Completely Ban Smoking Cigarettes in the United States
As the public has learned more and more about the true consequences of smoking cigarettes, there has been an increasing push towards banning them. While individual state governments have passed differing levels of restrictive legislation, the federal government has made no attempt at banning smoking completely. When dealing with a topic as broad and pernicious as smoking, decisive action by the federal government must be taken to completely abolish the problem. The United States Congress must completely ban the acts of creating, distributing, possessing, and smoking cigarettes.
Both sides in the debate over the legality of smoking hold deeply rooted social convictions as to whether or not smoking should be legal. On one side of the debate, nonsmokers feel that if the government does not step in and prohibit smoking it will be failing to do its duty in protecting the natural rights of its citizens. On the other side of the debate, smokers feel that the government would be going to too great of lengths to preserve the rights of some and thus encroaching upon the freedom of its constituents and violating the longstanding American ideal of a less oppressive government. While these powerful ideas are deeply rooted into American culture and each represent a large portion of the population, the choice is simple: smoking must be absolutely and unconditionally banned. Smoking is an unproductive activity that yields no benefits to the user whatsoever. Furthermore, it is a senseless impropriety that accounts for an inexplicable amount of death and sickness to not only smokers, but to innocent bystanders that were unwillingly exposed to the noxious effluviums spewed forth by smokers around them. This juxtaposition of no true social benefits with the utterly devastating health-related consequences of smoking shows why the right to life of nonsmokers vastly outweighs the importance of the freedom of smokers to smoke. Therefore, the United States Congress must completely ban the smoking of cigarettes in order to preserve the natural rights of its constituents.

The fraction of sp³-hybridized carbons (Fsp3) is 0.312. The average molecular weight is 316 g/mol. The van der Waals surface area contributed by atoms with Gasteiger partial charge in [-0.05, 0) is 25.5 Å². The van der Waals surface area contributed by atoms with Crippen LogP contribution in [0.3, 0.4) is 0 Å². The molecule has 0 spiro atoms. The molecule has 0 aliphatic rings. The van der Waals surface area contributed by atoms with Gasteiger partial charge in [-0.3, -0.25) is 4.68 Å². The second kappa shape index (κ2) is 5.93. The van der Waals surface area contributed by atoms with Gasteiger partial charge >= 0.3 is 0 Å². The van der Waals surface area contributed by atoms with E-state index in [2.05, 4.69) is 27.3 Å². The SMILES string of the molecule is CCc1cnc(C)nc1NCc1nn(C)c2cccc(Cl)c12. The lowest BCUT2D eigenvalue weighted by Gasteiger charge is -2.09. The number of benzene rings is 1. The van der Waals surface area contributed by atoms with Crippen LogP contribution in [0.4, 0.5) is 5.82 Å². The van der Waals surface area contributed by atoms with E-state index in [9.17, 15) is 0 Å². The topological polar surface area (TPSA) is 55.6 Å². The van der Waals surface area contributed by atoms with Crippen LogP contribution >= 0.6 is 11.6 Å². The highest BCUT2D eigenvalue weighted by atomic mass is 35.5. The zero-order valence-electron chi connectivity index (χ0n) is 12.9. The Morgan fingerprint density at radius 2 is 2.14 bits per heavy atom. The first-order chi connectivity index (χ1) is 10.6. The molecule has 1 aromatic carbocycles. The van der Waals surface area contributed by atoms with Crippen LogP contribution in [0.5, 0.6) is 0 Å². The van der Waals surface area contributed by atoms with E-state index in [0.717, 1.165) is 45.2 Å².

While both sides of the debate present compelling economic arguments as to why smoking should or should not be banned, there is one clear solution. While tobacco industries do comprise an incredible portion of our economy and taxes on tobacco bring in almost this same amount of profit to federal and state governments, the economic costs of smoking greatly outweigh these benefits. There is no denying that $35.1 billion dollars in annual corporate profits and $25.7 billion in yearly government income are both prodigious amounts of money, but these figures simply do not compare to the $289 billion that would be saved every year in healthcare and lost productivity costs if smoking were to be banned completely. As a result of these economic reasons, the United States Congress must ban smoking entirely.
A ban of this magnitude would undoubtedly be met with fierce resistance from citizens, lobbyists, and politicians alike and would be very difficult to pass. However, in cases like this, with such a great disparity between the consequences and benefits of a smoking ban, a pragmatistic approach is not necessarily the best. Although it would be much easier for the United States government not to consider an all-out ban on smoking, doing so would be ill-advised and would be depriving the United States of a better, healthier, and more profitable future. It is for these reasons that the United States Congress must completely illegalize the acts of creating, distributing, possessing, and smoking cigarettes.